Revd. Andrew Rowat
Dear Mr. Rowat,
In the Ottawa papers I read the reference to the unveiling of the Tablet erected to the hallowed memory of your gallant and brave son Lieut. T.A. Rowat, of the 38th Regt. Canadians, and I take this opportunity of writing to you and telling you that I had the good fortune to meet your noble son in France.
While naturally we all keenly feel the loss of those who are so near and dear to us, still at times, like the present, we realize that our heroic men are making the supreme sacrifice for all that we hold dear and sacred; and that a kind and good providence will see that all is well with our splendid men. If those of us who are left behind will only measure up in our manhood to those who have made their sacrifice, the world will be better of our having lived. Though not of your son’s Regt., still I was one of those fortunate officers who was attached to his Regt., the gallant 38th., and I had the pleasure of hearing your son deliver an enthusiastic and clever speech at a Dinner given in honour of Major McDowell, V.C. somewhere in France. The next day in talking to your hero son I congratulated him upon his speech, which was excellent in form, thought and delivery. We then talked over many things. He said "Well Major you know we are for the firing line in a day or so now, and I have the feeling that I may be among the Casualties this time". We talked then somewhat seriously about conditions prevailing in the world at large and Lieut. Rowat hoped that "Good would come after such great sacrifices.
Your splendid soldier son was highly thought of by all with whom he associated, as one and all recognized in him a man in the best sense of the word.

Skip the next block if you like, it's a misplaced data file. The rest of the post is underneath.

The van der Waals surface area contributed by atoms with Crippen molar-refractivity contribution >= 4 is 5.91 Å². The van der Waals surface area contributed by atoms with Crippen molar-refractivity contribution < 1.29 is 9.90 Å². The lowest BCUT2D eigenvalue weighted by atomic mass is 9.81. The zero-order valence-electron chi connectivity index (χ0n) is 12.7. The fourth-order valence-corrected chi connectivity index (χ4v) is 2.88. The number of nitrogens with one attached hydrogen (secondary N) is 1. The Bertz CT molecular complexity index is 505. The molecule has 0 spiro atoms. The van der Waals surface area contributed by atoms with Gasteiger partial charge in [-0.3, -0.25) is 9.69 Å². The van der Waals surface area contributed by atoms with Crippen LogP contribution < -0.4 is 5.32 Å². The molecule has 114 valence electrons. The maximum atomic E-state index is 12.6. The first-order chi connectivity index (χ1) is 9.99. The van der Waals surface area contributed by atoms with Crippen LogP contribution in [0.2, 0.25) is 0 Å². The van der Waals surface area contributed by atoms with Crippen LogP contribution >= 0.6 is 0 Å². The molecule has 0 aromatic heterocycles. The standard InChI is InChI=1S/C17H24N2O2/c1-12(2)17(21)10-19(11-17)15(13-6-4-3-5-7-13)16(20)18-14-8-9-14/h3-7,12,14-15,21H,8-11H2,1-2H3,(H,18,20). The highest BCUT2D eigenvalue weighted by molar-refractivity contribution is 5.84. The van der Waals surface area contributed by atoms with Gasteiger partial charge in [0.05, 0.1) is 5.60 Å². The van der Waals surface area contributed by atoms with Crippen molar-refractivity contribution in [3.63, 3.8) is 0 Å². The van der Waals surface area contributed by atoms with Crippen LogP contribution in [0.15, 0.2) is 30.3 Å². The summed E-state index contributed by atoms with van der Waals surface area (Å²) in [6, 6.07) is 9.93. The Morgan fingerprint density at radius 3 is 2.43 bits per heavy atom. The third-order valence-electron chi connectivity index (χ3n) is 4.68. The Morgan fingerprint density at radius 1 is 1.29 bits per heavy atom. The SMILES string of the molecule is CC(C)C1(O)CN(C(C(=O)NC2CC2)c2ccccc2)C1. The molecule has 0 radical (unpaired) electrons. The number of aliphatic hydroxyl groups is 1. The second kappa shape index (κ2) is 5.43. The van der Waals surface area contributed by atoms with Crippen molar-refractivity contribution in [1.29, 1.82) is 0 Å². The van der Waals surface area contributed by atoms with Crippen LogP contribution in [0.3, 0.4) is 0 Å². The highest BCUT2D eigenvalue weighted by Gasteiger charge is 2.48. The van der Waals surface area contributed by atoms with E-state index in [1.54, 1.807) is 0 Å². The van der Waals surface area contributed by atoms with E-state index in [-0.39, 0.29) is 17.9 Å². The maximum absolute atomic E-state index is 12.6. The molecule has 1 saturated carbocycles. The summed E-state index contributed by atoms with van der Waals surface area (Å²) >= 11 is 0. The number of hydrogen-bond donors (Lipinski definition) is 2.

I saw the 38th Battn. capture the First line trenches on the 26th June, and as I was ordered to report at another place, I was not aware of the fact that Lieut. Rowat had made the Great sacrifice till weeks after. How proud we all are that our Canadian manhood has risen to the great occasions and are proving themselves the best type in the world. Our empire and the world can never repay the noble fathers and mothers who have given to us such a type of manhood as is now battling for humanity, civilization and the highest ideals.
May He Who controls and governs all things deal gently with you and all of your household, and my you receive most bountifully from His hands that consolation and comfort which He alone can give us when the real things of life are pressing down on us.
Lennox Irving, Lt. Col.
County of Renfrew.
P.S. I have my youngest brother in the trenches who was in the same engagement as your son on the 28th June. He came through all right. Then I have the only sons of my two brothers also in France, so we can sympathize and feel for each other in our anxious moments. "L.I."